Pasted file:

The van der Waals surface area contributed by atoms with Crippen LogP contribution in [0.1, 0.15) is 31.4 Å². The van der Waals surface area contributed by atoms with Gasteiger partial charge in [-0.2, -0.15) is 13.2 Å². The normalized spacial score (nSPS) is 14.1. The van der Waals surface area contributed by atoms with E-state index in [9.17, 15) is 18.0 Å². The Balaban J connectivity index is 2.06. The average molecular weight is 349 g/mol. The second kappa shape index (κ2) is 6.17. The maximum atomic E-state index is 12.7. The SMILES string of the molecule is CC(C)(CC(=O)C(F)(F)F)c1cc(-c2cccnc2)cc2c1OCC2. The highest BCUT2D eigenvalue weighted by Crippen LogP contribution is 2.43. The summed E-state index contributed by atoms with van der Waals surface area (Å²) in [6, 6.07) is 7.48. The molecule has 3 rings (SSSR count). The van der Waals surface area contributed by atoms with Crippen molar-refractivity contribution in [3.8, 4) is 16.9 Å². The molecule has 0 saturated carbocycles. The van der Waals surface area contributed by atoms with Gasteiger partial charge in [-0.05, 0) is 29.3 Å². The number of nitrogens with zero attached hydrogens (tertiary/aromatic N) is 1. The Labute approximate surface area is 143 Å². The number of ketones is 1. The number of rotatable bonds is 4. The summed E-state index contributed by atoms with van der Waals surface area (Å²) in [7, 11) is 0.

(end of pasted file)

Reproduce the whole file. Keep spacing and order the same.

The van der Waals surface area contributed by atoms with Crippen LogP contribution in [0.1, 0.15) is 31.4 Å². The van der Waals surface area contributed by atoms with Gasteiger partial charge in [-0.2, -0.15) is 13.2 Å². The normalized spacial score (nSPS) is 14.1. The van der Waals surface area contributed by atoms with E-state index in [9.17, 15) is 18.0 Å². The Balaban J connectivity index is 2.06. The average molecular weight is 349 g/mol. The second kappa shape index (κ2) is 6.17. The maximum atomic E-state index is 12.7. The SMILES string of the molecule is CC(C)(CC(=O)C(F)(F)F)c1cc(-c2cccnc2)cc2c1OCC2. The highest BCUT2D eigenvalue weighted by Crippen LogP contribution is 2.43. The summed E-state index contributed by atoms with van der Waals surface area (Å²) in [6, 6.07) is 7.48. The molecule has 3 rings (SSSR count). The van der Waals surface area contributed by atoms with Crippen molar-refractivity contribution in [3.8, 4) is 16.9 Å². The molecule has 0 saturated carbocycles. The van der Waals surface area contributed by atoms with Gasteiger partial charge in [-0.05, 0) is 29.3 Å². The number of nitrogens with zero attached hydrogens (tertiary/aromatic N) is 1. The Labute approximate surface area is 143 Å². The number of ketones is 1. The number of rotatable bonds is 4. The summed E-state index contributed by atoms with van der Waals surface area (Å²) in [7, 11) is 0.